August 23, 2012

Soldier Letter from Antietam

"Federal buried, Confederate unburied" LOC

 Army of the Potomac, October 6th 1862

Dear Brother--I was surprised to hear of the death of Henry. I had heard that he was wounded, and got a furlough of two days to go and find him. Starting when your letter came to me, I wandered all day over the field at Antietam. I kept going for miles and miles, looking at every grave I saw, and was about to give up the search from fatigue and hunger (for I had already gone over twenty-five miles), but I kept on till dark, and just as I was about to lie down for the night, I saw a few graves under an apple-tree, a few rods off, and there I found the grave of our dear brother. It was a solemn time for me as I sat by the grave. 

I found a person who watched with him, and was present at his burial. He was shot in the early part of the action. He died without a struggle. It will be a hard struggle for mother. To think he was taken away in so short a time after leaving home, while I have been engaged in six or seven battles! But the thought of his dying so peacefully  (and no one can doubt his Christian character or fitness to meet his Maker), will lessen the grief of our mother, and brothers and sisters. We have lost him; but this we know, he was a Christian, and showed a Christian spirit in all his actions. It seems like a dream. As I look from the "heights" [Bolivar], I can see the rebel army, and a battle is expected in a few days. I am willing to meet them, no matter how hard the battle, or how long the forced marches are, if we can only finish the war, or make a beginning to an end. I may too, like Henry be shot down. If I die, I die in the faith of Christ, and have no fears as to what awaits me. I am happy wherever I am. I can lie down with as much ease, and rest for the night within range of the enemy's guns, knowing that at dawn we may meet face to face, as I could at home upon my bed. It is near midnight, and I must close.


Letter from: Soldiers' Letters from Camp, Battlefield and Prison edited by Lydia Minturnin Post in 1865.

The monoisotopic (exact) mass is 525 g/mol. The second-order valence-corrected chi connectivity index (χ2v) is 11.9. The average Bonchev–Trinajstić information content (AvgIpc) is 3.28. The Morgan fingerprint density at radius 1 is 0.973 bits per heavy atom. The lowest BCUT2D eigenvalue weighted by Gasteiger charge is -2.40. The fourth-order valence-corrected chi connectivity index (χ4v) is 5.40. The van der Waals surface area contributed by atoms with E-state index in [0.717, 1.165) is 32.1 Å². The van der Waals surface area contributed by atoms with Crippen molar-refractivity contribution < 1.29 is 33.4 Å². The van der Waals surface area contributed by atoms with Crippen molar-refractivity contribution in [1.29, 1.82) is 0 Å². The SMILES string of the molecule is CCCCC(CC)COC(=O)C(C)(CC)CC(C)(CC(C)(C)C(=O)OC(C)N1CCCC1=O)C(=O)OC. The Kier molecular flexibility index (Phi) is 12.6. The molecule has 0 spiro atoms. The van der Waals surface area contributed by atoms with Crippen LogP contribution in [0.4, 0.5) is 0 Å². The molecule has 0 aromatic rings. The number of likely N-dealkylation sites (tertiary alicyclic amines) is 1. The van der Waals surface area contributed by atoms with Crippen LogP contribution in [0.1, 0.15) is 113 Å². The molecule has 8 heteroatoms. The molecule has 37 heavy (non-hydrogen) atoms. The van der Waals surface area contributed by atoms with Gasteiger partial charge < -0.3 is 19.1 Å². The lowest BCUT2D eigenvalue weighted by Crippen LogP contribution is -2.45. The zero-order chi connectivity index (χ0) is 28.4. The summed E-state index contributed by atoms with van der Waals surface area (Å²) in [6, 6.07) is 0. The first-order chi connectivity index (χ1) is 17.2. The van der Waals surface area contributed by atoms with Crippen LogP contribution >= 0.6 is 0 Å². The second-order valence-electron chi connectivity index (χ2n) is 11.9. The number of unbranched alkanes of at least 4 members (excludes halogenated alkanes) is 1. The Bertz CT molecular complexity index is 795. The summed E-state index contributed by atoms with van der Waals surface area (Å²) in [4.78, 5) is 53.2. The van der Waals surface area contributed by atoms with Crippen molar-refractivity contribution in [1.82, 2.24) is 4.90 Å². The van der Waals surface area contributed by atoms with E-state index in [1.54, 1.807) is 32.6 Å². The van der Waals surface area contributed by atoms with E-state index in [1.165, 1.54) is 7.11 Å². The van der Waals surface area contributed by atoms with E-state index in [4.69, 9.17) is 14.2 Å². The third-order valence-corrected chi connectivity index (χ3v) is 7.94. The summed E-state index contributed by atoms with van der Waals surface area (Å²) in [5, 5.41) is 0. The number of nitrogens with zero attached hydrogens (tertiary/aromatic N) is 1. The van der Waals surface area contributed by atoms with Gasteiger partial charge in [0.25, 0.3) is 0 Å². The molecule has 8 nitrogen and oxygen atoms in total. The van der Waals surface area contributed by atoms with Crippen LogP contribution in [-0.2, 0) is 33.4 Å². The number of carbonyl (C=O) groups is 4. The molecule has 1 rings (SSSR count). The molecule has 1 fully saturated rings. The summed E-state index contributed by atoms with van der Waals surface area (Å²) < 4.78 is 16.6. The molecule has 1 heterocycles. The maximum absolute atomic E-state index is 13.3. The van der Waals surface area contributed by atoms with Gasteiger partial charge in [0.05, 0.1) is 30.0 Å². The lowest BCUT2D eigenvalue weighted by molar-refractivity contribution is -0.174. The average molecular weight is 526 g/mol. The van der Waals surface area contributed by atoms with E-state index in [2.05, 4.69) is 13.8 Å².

93rd New York at Antietam, LOC

Henry Keeler was a corporal in the 14th Connecticut Co. C . He was 23 years old when he died at Antietam on September 17, 1862. He had only been in he army since early August. The 14th Connecticut is remembered for fighting near Bloody Lane.

 According to Anna Resseguie's (a distant relation) diary, Henry’s grave was marked by a wooden board. Silas Keeler, the author of the above letter, was 21 years old and a Sergeant with the 8th Connecticut, Co. E. One of Silas' sisters sent his letter to be included in a book of letters published by the U.S. Sanitary commission in 1865. With the letter, she notes that Henry's body had been retrieved and re-interred at home. His funeral took place on November 2, 1862. She also notes at the time of her sending the letter that she had two wounded brothers in the army.

Anna 's family owned a tavern in Ridgefield, Connecticut which amazingly, you can visit today. Once called the Keeler Tavern and later the Resseguie Hotel, the Keeler Tavern Museum and Garden House  is now open to the public. Anna Resseguie's wartime diary can be read as View from the Inn.  She details a lot of the goings on in the town, including weather, festivities and tragedies. She even writes of one local who died after sticking his hand near a lion's cage when a menagerie came to the town. 

It's rare that there is so much wartime information from one family but it is fantastic that you can read about their lives in the form or letters and diaries and visit a site that they would have spent a lot of time in. The Inn has a very unique history of its own, it hosted action during the Revolutionary War. It is also speculated that Alexander Gardner stayed there a few years before the Civil War.

The above letter seems cold at first but when you realize that it is the youngest brother in the family writing to an older one, it seems likely that his emotions were subdued. This letter also brings up the custom of retrieving dead for a burial closer to home. For many men, this was not an option.


Boughton, Gary. "Henry Keeler." Find a Grave. (accessed August 23, 2012).
Keeler Tavern Preservation Society. "Keeler Tavern Museum and Garden House." (accessed August 23, 2012).

Penkenier, Charles. Ridgefield Fights the Civil War. Worthy Shorts, 2011. 


  1. I'm not sure I'd call the letter cold. If this was written a time later, he may have had time to process his feelings and grieve. He mentioned that the time he spent by the grave was solemn. Another thought I had was that perhaps being through "six or seven battles," perhaps he was a bit desensitized to death.

    I think that if I were to be in the area, the museum would be something I'd like to check out. I'd certainly read up on the family first. It would make a pretty cool trip. :)

    1. :D I think it's cold. After his death a letter had to be sent home from the army and another letter had to be sent back to the army. That's 2 letters in 19 days in 1862. I'm sure he was desensitized though, as well.

      Road trip.


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